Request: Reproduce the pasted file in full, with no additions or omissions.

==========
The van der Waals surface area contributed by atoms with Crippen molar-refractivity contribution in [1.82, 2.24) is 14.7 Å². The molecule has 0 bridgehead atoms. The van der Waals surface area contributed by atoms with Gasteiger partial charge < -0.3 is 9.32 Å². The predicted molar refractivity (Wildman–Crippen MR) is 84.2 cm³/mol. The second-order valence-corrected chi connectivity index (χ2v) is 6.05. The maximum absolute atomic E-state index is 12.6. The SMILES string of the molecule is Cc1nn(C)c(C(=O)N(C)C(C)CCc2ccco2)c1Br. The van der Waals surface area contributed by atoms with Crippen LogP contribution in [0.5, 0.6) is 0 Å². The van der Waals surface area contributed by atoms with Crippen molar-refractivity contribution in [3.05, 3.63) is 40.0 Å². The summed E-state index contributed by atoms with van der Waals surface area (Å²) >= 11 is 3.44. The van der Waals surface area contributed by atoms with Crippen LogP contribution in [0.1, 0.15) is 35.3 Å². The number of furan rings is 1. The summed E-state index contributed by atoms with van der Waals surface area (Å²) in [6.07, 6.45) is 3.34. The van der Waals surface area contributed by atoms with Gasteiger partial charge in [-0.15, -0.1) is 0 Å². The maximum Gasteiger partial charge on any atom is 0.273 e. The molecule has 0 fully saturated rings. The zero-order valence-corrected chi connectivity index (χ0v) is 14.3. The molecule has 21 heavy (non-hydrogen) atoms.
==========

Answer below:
The van der Waals surface area contributed by atoms with Crippen molar-refractivity contribution in [1.82, 2.24) is 14.7 Å². The molecule has 0 bridgehead atoms. The van der Waals surface area contributed by atoms with Gasteiger partial charge < -0.3 is 9.32 Å². The predicted molar refractivity (Wildman–Crippen MR) is 84.2 cm³/mol. The second-order valence-corrected chi connectivity index (χ2v) is 6.05. The maximum absolute atomic E-state index is 12.6. The SMILES string of the molecule is Cc1nn(C)c(C(=O)N(C)C(C)CCc2ccco2)c1Br. The van der Waals surface area contributed by atoms with Crippen LogP contribution in [0.5, 0.6) is 0 Å². The van der Waals surface area contributed by atoms with Crippen molar-refractivity contribution in [3.05, 3.63) is 40.0 Å². The summed E-state index contributed by atoms with van der Waals surface area (Å²) >= 11 is 3.44. The van der Waals surface area contributed by atoms with Crippen LogP contribution in [0.1, 0.15) is 35.3 Å². The number of furan rings is 1. The summed E-state index contributed by atoms with van der Waals surface area (Å²) in [6.07, 6.45) is 3.34. The van der Waals surface area contributed by atoms with Gasteiger partial charge in [-0.15, -0.1) is 0 Å². The maximum Gasteiger partial charge on any atom is 0.273 e. The molecule has 0 fully saturated rings. The zero-order valence-corrected chi connectivity index (χ0v) is 14.3. The molecule has 21 heavy (non-hydrogen) atoms.